Insulin secretory granules control autophagy in pancreatic β cells

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Science  20 Feb 2015:
Vol. 347, Issue 6224, pp. 878-882
DOI: 10.1126/science.aaa2628

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Too hungry to eat, too hungry not to eat

Pancreatic beta cells, the source of insulin in response to food, employ an unusual mechanism to adapt to nutrient depletion. Goginashvili et al. found that starvation of beta cells induced selective degradation of newly formed insulin granules through their fusion with lysosomes, the cell's garbage disposal units (see the Perspective by Rutter). The nutrient sensor mTOR is recruited to these lysosomes, leading to its local activation and the suppression of autophagy—a process by which cells “eat” their own constituents. Protein kinase D, a major regulator of insulin granule biogenesis, controls this granule degradation in response to nutrient availability. Thus, unlike most other cells, autophagy is not the strategy of choice in beta cells to adapt to starvation.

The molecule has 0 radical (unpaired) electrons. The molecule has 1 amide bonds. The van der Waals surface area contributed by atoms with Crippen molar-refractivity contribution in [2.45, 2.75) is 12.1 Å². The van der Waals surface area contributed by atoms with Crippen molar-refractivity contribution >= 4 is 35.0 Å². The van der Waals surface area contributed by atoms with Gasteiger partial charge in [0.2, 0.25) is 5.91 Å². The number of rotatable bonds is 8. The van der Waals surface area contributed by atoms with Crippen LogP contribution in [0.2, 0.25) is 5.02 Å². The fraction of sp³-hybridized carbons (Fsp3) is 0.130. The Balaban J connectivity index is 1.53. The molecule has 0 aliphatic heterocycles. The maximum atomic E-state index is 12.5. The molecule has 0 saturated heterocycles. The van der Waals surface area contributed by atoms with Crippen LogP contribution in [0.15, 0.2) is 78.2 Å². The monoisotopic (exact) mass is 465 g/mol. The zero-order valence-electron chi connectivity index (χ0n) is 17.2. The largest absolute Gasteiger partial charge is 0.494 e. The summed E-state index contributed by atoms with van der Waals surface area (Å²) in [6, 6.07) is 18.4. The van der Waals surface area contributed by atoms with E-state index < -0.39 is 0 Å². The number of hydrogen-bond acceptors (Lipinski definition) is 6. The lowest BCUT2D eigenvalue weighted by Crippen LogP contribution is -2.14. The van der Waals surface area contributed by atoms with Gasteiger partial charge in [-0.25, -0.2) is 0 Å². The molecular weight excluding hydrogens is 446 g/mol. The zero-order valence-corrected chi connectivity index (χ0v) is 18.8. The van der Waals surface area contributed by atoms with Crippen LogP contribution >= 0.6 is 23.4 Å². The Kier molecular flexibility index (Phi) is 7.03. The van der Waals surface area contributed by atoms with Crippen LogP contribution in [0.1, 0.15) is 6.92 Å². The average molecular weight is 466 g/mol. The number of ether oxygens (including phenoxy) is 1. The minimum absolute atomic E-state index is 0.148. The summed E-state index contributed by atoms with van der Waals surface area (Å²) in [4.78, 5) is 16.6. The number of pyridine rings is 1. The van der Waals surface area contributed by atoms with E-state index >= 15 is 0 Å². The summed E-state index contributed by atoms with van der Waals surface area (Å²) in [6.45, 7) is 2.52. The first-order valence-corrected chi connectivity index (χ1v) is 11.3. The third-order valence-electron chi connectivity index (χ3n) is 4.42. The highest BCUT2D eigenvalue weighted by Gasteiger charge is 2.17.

Science, this issue p. 878; see also p. 826


Pancreatic β cells lower insulin release in response to nutrient depletion. The question of whether starved β cells induce macroautophagy, a predominant mechanism maintaining energy homeostasis, remains poorly explored. We found that, in contrast to many mammalian cells, macroautophagy in pancreatic β cells was suppressed upon starvation. Instead, starved β cells induced lysosomal degradation of nascent secretory insulin granules, which was controlled by protein kinase D (PKD), a key player in secretory granule biogenesis. Starvation-induced nascent granule degradation triggered lysosomal recruitment and activation of mechanistic target of rapamycin that suppressed macroautophagy. Switching from macroautophagy to insulin granule degradation was important to keep insulin secretion low upon fasting. Thus, β cells use a PKD-dependent mechanism to adapt to nutrient availability and couple autophagy flux to secretory function.

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